POSITIVE FEEDBACK ONLINE - ISSUE 49
Diva II turntable
as reviewed by Ed Kobesky
It seems like everyone's spending less lately. One of my friends is even thinking about replacing his aging full-size Lexus with a Hyundai Genesis. It's not just thousands of dollars cheaper, he pointed out—it's tens of thousands. I haven't driven it, but I did poke my head into one at the dealership. It looks and feels expensive. It even smells kind'a like a Lexus inside. Still, I'd rather settle for a smaller Lexus. Call me a snob.
That's why I like Avid's $2395 Diva II: it has all the pedigree of its costlier siblings and an accessible price. Made in England, by people who earn a living wage, it looks just like one of the family. Sounds expensive, too: quiet, confident and detailed. With rudimentary care and maintenance, it'll probably last a few decades. The whole package screams sophistication in stark contrast to today's pretentious, blue-backlit audio jewelry. But not to worry, non-audiophiles will still think you're a wasteful asshole for buying one.
Basic elements of the company's flagship design philosophy trickled down to the Diva II, including the one-piece aluminum plinth, bearing and record clamping system. Cost cutting (such as it is) comes most noticeably in the form of an MDF platter and a less sophisticated isolation scheme (i.e., big gobs of sorbothane) plus a notable lack of chrome accents compared to five-figure Avids.
Setup may look a little daunting at first, but once you get the pieces out of the box, it's easy to imagine how they fit together. Simply place the bare chassis on your audio rack and assemble the main bearing, which is so precisely machined it needs no wet lubrication. Then position the motor in the cutout at the left hand side of the chassis. Slide the belt over the motor pulley and subplatter, then attach the platter. Plug the supplied tonearm cable into the arm. Plug the motor into the power supply. Plug the power supply into the wall. You can be up and running in 10 or 15 minutes.
Take your time and enjoy though, because the assembly process should add substantially to your pride of ownership. It reveals the high level of quality and sensible engineering at work here. For example, the chassis itself might seem small at first, especially if you subscribe to the popular ‘bigger is better' philosophy of high-end audio. However, small is good for a budget turntable because it's easier and cheaper to engineer something small and rigid than large and rigid. The platter is the most perfectly machined piece of round MDF I've ever seen on a turntable, while the bare chassis looks and feels like it fell off a Boeing.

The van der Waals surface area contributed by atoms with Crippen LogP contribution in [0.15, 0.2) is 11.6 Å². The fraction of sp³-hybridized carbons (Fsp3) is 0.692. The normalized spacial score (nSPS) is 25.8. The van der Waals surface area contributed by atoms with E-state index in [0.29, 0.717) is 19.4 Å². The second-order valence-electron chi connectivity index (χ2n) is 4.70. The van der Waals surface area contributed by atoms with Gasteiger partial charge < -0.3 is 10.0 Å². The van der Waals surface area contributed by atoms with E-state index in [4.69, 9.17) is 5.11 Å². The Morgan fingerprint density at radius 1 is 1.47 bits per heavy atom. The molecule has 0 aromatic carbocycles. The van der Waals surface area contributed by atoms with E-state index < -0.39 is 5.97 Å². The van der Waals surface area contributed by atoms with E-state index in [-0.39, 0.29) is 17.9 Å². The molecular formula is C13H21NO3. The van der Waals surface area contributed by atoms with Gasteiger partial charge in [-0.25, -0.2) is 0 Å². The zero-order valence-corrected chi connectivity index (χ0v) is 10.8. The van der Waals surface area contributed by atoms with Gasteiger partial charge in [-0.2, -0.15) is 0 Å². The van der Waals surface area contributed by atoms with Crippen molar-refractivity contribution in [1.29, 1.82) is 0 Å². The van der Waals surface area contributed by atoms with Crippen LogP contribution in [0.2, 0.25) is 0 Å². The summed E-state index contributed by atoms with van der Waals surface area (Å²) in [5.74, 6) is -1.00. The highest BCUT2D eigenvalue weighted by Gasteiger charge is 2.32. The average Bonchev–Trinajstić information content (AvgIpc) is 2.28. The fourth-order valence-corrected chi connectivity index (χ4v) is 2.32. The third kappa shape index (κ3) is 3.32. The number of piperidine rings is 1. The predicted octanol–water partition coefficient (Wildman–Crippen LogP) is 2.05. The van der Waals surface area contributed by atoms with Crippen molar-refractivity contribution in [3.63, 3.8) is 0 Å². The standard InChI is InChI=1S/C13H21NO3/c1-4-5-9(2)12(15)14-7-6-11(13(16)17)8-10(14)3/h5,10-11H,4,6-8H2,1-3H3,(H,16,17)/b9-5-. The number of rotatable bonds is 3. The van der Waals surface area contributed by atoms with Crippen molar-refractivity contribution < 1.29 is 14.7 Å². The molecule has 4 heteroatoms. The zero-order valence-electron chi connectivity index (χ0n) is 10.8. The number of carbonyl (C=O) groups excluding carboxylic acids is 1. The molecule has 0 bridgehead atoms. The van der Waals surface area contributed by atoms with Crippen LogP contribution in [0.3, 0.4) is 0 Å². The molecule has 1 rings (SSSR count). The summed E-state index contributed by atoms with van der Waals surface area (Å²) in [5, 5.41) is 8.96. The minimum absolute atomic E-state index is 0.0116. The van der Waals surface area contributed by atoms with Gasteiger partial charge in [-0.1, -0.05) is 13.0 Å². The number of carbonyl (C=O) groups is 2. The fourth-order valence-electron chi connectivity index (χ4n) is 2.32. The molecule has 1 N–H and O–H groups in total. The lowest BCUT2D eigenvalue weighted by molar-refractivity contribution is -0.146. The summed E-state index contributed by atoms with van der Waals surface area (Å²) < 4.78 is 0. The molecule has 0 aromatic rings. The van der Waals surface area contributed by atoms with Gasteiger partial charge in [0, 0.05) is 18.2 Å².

You can buy the Diva II armless, or in the case of the review sample, pre-fitted with a Jelco SA-250T straight tonearm. Derivatives over the years have included models from Sumiko, Audioquest and even Graham. I like it. It's easily on par with entry-level Regas while offering far more adjustability, not to mention an easily upgradeable DIN phono cable. Unlike its S-shaped variant, the headshell is fixed, but the leads are removable. If you accidentally nip off a cartridge clip with your needle nose pliers, you can simply replace the entire wire instead of dragging out the soldering iron. Since Avid can supply pre-cut replacement arm boards and adapters, you can easily swap out the Jelco for something better if and when you feel like it. (Good as the SA-250ST is, I have no doubt Jelco's own SA-750 would be noticeably better. Then again, why not an SME 309 if you can swing it?)
I split my listening between a number of cartridges in the $200-$1000 range, played through either an Audio Research PH1 or Pro-Ject Tube Box SE phono stage. As you might expect given the rigid chassis and stout motor, the Diva II has striking immediacy. It does what the direct drive Technics 1200 can—superb dynamics, slam and attack, plus detail and remarkable pitch stability—without the truncated lateral soundstage, or lack of air, ambiance and inner detail.